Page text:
Hampden Academy

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About Hampden Academy

                The first school in Hampden was built by the Church of England in the late 1890's. The one-room school was built in the small cove of Rooms, one of many small coves in the Hampden area. The school was made from local wood, and was heated by a wood stove. The school maintained an average enrollment of 25 - 30 students after International Pulp and Paper Company started logging in 1915. The company was an American firm logging pulp wood for the US markets. The first known teacher at Rooms was Mr. Chesley Reid, who also fulfilled the duties of Minster when the local minister was at Jackson’s Arm.

                A second school was built in 1944 by the Anglican Church. This school was located in Beaches, a small community that is often considered part of Hampden. St. Bartholomew was a school as well as a chapel. The building was the focal point of the community. Miss Dorothy "Dot" Dawe was the first teacher in this one room building. The school usually maintained an average enrolment of fifteen students. For a period of time the school came under the jurisdiction of the Seal Cove School Board. A Mr. Sidney Robinson was the Superintendent at the time. Unfortunately, many students could not attend school because of winter conditions in White Bay.

                All the schools were maintained by the efforts of the local people. The families of students enrolled at the school were expected to donate firewood and/or kerosene. Male students would serve weekly fire starting duty to warm the school before the arrival of the other students. Families were also expected to provide their own slates, cloths, caulk, water bottles, etc . . . Families also paid cash for textbooks. This is especially important due to the lack of money available in the outports at this time. It wasn’t until 1949, that government provided books for primary & elementary school books.

          Unfortunately we have not been able to find the rationale behind each school. We do not know what policies or formal goal each school had. However, were taught exclusively in the early years of both schools. It wasn’t until later that history, geography and drawing (art) was added to the curriculum at these schools. A major focus in both these schools was a strict adherence to religious piety. Morning prayers and bible study was a daily part of both schools.we do know that all arithmetic, reading, writing and grammar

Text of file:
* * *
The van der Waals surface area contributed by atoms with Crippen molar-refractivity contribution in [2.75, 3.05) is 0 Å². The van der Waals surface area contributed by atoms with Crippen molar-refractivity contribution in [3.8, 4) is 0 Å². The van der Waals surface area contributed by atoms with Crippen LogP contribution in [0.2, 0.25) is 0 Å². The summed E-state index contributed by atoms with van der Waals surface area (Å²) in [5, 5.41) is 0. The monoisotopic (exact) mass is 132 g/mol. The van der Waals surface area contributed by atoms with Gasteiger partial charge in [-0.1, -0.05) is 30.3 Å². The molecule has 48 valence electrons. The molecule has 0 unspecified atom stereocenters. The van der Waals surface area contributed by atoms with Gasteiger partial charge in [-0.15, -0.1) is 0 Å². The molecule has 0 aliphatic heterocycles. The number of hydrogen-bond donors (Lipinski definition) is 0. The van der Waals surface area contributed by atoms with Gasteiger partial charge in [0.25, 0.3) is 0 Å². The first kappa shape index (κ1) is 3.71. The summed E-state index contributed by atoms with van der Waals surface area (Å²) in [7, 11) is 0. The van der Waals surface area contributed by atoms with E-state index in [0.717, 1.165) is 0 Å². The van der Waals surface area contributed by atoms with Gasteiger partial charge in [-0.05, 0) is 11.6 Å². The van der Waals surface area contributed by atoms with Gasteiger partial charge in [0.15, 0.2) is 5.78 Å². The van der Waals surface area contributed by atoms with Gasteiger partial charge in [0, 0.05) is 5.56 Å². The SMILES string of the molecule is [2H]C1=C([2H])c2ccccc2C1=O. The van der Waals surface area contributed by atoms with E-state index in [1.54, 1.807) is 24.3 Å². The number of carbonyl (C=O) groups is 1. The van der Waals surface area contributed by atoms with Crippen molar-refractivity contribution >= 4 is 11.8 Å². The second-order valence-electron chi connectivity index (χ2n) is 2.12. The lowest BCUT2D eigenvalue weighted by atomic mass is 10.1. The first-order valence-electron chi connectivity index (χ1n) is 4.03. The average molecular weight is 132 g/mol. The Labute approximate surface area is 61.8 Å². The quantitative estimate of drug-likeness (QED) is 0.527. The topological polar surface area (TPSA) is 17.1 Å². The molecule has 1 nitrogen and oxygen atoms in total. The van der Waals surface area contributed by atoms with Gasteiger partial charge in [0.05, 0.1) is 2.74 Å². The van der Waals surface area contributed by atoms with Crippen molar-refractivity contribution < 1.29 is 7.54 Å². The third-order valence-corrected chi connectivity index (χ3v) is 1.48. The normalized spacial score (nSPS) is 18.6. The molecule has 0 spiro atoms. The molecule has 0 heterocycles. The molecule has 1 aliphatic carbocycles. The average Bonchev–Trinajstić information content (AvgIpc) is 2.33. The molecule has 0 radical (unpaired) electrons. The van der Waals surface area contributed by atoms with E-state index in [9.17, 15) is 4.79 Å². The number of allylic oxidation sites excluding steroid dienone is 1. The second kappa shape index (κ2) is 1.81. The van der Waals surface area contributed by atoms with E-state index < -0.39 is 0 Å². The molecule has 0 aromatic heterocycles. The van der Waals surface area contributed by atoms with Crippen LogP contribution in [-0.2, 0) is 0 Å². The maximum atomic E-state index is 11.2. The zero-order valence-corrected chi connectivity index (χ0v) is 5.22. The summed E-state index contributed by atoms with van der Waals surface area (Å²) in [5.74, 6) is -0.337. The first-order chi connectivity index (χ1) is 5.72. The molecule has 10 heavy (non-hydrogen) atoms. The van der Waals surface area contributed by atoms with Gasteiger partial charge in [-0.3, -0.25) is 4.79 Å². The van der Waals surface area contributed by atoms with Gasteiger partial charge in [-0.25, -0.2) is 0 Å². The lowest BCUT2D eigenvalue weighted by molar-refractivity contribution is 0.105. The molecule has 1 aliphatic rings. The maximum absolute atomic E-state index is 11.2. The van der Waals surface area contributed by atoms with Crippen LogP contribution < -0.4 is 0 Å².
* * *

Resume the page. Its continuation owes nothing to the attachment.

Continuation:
Social groups were also a focus of the schools. Community spirits and socialization was promoted through Junior Red Cross, Youth Clubs and Sports Clubs. The schools also held Christmas and Easter programs every year. It was not unusually to have Friday afternoon devoted to student performances. These were usually produced and preformed by themselves with minimal teacher guidance.

                In the early years of formal education, many teachers were clergy or lay people. Anyone who had completed grade 9 or above, was qualified to teach in a classroom. Later on, many teachers were trained at Memorial University. Early teacher training consisted of a two month summer school in St. John’s. However, due to the logging in the area many teachers came from the United States.

                In the 1940's a third school was opened in the area of Bayside. This school was a multi denominational school Bayside Amalgamated, represented Anglican, Salvation Army, and United Church students.

                In 1969, Hampden Elementary and Hampden High School replaced all the other schools. These schools came under the jurisdiction of the Deer Lake Integrated School Board. Two new additions were made to Hampden Elementary after 1969. In 1976, Hampden High made its final move into a new modern facility which included a gymnasium, science lab and library. In the 1980's both schools were combined to make Hampden Academy what we know it as today.